For Catonsville couple, Christmas giving means hundreds of trees

By Mary K. Tilghman
Special to the Review
Daniel and Heather Simons don’t believe that military families with limited means should have to decide between Christmas dinner and a Christmas tree.
“Who better to honor with a Christmas tree than National Guardsmen and their families?” Daniel Simons said.
The directors of the Hubbard Funeral home in Arbutus and parishioners of St. Mark in Catonsville donated 200 trees to National Guardsmen and their families two years ago. On a cold, sunny afternoon, a steady stream of families came for a tree and a visit with Santa.
When they repeated the event last year, it was a National Guard weekend. Trucks delivered trees to Guardsmen and women on duty at nearby armories. A few remaining trees went to veterans referred by officials at Fort Meade.
“It really was quite a diverse cross-section of Maryland,” Daniel Simons said. “They came from all over.”
This year’s Christmas tree giveaway will take place Dec. 13 at both Hubbard Funeral Home on Wilkens Avenue, and at the Arbutus Fire Department at 5200 Southwestern Boulevard.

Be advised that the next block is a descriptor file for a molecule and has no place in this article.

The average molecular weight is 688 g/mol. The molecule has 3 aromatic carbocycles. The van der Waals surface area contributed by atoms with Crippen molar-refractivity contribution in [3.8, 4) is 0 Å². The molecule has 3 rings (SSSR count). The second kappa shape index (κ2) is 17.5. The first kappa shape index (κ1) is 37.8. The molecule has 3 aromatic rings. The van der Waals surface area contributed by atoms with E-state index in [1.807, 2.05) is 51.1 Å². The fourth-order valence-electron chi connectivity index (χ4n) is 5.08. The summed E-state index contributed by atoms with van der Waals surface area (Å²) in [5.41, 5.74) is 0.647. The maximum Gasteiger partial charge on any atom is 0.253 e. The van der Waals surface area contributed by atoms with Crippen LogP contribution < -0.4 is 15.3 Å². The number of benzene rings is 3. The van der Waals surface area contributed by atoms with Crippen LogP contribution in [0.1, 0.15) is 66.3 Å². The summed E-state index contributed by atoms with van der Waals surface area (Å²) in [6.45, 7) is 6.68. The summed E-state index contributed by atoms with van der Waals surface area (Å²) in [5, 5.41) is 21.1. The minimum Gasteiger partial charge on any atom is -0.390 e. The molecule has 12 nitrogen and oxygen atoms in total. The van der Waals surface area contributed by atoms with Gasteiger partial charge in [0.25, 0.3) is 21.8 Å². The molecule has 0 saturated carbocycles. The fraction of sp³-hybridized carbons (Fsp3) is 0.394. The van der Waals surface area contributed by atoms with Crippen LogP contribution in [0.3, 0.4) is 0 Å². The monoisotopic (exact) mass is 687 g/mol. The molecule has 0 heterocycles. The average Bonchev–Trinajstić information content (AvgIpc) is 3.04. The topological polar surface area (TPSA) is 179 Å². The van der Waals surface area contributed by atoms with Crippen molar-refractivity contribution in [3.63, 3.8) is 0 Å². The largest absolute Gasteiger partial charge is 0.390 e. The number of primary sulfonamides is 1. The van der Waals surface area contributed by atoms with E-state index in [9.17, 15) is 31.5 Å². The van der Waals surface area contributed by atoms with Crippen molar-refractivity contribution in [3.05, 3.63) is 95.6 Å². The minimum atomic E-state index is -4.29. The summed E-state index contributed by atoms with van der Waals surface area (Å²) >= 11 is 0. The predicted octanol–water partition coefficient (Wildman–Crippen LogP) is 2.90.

This year, they’ve expanded their giveaway to help local families. To the Simonses, it’s only the beginning. They hope their community outreach projects will turn into a community foundation for area businesses and individuals.
The couple cherishes the opportunity to share that holiday feeling.
“They (recipients) catch the spirit, they realize the real spirit of Christmas,” said Heather Simons, who noted the spirit of the Gospel in the outreach, which “honors Jesus and his teachings, to give rather than to receive.
While Heather Simons and their two children are members of St. Mark; Daniel Simons is an RCIA candidate.
The Simonses are sharing not only trees but an idea, one they’ve learned over the years. The couple, who operated a funeral home in upstate New York before moving here four years ago, took a similar interest in their community there.
“Heather and I have always been that way,” Daniel Simons said.
They hope this – and other projects they sponsor, such as the Memorial Day Field of Honor at Charlestown retirement community, Easter baskets at local churches and backpacks filled with school supplies – will serve as a catalyst for a non-profit community foundation to encourage this kind of neighbor-to-neighbor philanthropy.
“It’s really about successful businesses taking care of their own. And we wish many more businesses would do it,” Daniel Simons said.
“This is our legacy,” Heather Simons added.
The price of these projects pales in comparison with the rewards, according to the Simonses.
“What you get back in return is priceless,” Daniel Simons said.
And, added Heather Simons, perhaps it means those who are helped will “in turn do something.”
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Catholic Review

The Catholic Review is the official publication of the Archdiocese of Baltimore.